Orlando "Cachaito" Lopez is the modernist in the Buena Vista Social Club. His superb solo debut on World Circuit/Nonesuch points a musical arrow toward the U.S. soul-jazz movement of the late '60s and early '70s, and he arrived at the Knitting Factory with musicians who excel at echoing the sounds of the recent, somehow forgotten past.
Orlando “Cachaito” Lopez is the modernist in the Buena Vista Social Club. The bassist from Cuba — who owes his New World fame to the celebrated gathering orchestrated by Ry Cooder that has since become its own cottage industry — works in musical forms that go beyond the BVSC’s pre-Revolution Cuban dance music and ballads. His superb solo debut on World Circuit/Nonesuch points a musical arrow toward the U.S. soul-jazz movement of the late ’60s and early ’70s, and he arrived at the Knitting Factory with musicians who excel at echoing the sounds of the recent, somehow forgotten past.
Cachaito’s particular brand of fusion is rhythmically heavy; between the organ of Bigga Morrison, the hand drumming of Miguel “Anga” Diaz and, of course, Cachaito’s bass, the soloists have an unerring and driving force underneath them. Truly, it pushes this music to a place that fans of jazz and Cuban music have rarely, if ever, visited; an area that accommodates the lengthy horn and woodwind solos as easily as it provides a frame for Manuel Galvan’s fragmented guitar work.
Cachaito, the 68-year-old nephew of the legendary Cachao, starts the show the way the disc begins — with the sound of a phone ringing. Dressed in a gold suit, he enters the stage, picks up his upright bass toward the left-hand side of the stage and solos, a signal that he will be distinguishing himself from his BVSC brethren who rarely step outside the ensemble format. As the evening progresses, Cachaito involves nearly every member of his band in duels, using playful calls and responses to toy with saxophone, trumpet, guitar and even congas.
Flutist Polo Tamayo is his dominant soloist, melodically soaring over this bounty of enchanting compositions as the others give the music its hardcore jazz appeal. Morrison, a Jamaican, grooms the presentation with bluesy organ fills that are more juke-joint than Havana dance hall. Evening’s liveliness is a tribute to the men at centerstage: Diaz, with his six congas in front of him, and bongo player Carlito Gonzalez.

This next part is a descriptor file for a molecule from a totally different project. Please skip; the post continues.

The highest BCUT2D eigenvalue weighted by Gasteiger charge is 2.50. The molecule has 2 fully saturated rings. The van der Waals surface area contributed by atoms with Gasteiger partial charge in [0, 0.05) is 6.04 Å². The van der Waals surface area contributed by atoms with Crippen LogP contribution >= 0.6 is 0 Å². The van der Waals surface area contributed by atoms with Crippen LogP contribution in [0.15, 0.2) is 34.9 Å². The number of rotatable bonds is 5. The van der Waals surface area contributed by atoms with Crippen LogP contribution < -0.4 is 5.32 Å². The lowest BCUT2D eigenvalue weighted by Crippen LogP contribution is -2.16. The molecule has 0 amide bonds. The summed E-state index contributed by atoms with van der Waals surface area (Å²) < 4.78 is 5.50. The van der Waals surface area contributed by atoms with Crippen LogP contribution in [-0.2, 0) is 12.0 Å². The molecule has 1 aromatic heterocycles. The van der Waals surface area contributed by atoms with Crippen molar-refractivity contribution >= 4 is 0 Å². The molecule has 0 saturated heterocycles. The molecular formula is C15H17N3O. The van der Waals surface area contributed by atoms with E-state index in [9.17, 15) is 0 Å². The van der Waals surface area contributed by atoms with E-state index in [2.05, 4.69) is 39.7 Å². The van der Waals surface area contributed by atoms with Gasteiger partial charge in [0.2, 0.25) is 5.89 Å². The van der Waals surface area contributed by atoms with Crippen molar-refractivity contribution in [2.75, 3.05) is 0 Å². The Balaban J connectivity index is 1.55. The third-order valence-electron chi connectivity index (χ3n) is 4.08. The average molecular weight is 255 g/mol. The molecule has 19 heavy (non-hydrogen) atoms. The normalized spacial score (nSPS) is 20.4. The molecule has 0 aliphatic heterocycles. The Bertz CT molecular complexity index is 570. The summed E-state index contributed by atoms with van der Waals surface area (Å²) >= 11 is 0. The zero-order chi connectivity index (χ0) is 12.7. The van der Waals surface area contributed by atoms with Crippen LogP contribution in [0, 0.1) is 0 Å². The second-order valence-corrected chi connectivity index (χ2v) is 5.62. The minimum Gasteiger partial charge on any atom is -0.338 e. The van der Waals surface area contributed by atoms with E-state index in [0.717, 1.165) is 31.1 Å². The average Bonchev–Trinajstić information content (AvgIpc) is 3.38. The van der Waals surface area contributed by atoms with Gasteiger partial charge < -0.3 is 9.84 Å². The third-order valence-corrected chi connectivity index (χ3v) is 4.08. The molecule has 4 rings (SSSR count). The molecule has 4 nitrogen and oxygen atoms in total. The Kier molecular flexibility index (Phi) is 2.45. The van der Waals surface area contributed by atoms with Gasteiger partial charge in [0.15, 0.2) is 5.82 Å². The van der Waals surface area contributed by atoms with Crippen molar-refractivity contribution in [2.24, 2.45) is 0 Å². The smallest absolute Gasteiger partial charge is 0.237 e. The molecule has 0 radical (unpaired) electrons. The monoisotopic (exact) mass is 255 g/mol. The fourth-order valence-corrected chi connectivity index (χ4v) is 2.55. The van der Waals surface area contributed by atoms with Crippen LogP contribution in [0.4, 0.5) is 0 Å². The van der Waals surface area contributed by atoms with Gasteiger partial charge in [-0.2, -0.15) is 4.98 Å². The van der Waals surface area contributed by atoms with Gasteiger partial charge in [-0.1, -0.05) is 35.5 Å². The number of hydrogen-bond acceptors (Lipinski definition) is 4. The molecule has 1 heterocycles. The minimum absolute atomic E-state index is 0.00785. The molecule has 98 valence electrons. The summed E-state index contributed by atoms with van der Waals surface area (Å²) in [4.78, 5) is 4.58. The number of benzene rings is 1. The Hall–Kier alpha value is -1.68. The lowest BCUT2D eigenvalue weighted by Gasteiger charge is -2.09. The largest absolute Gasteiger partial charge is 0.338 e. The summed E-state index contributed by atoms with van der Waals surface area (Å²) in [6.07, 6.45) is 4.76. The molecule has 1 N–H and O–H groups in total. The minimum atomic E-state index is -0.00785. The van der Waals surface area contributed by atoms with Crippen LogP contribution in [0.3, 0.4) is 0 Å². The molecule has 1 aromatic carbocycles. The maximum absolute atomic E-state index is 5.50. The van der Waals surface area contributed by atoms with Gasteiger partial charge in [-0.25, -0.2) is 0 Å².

The sounds produced by electric guitarist Galvan have their roots in the 1960s pop/doo-wop band he and Cachaito backed, Los Zafiros, and in the jazzier tunes, his solos provide an avant garde edge. Were Galvan an American, his solos would be labeled deconstructionist, played in shards of notes that go from the deep chorded lows to a piercing high end, consistently with the notes in between missing. Little of what he does is in the form of a run, the way American jazzers solo, and his disjointed and choppy style is a joy to behold; when he used the melody of “Rawhide” as a solo — played straight, mind you — it scrapped notions of familiarity and became something exotic. Cachaito’s openness to experimentation hangs over nearly every tune, especially one segment that found the ensemble reduced to bass, guitar and a DJ scratching.
Cachaito, who plays the bass with a distinct and rare forcefulness that heeds to the spirit of Charles Mingus, performs a body of work that is easily the most forward-looking of the BVSC — his album is actually the only progressive disc to emerge from the ensemble. Despite its lack of concern for retaining old world charms — it asks for listeners rather than dancers — his music is a rooted conveyance of island spirit, and as such the album provides an important demarcation in the evolution of Cuban jazz.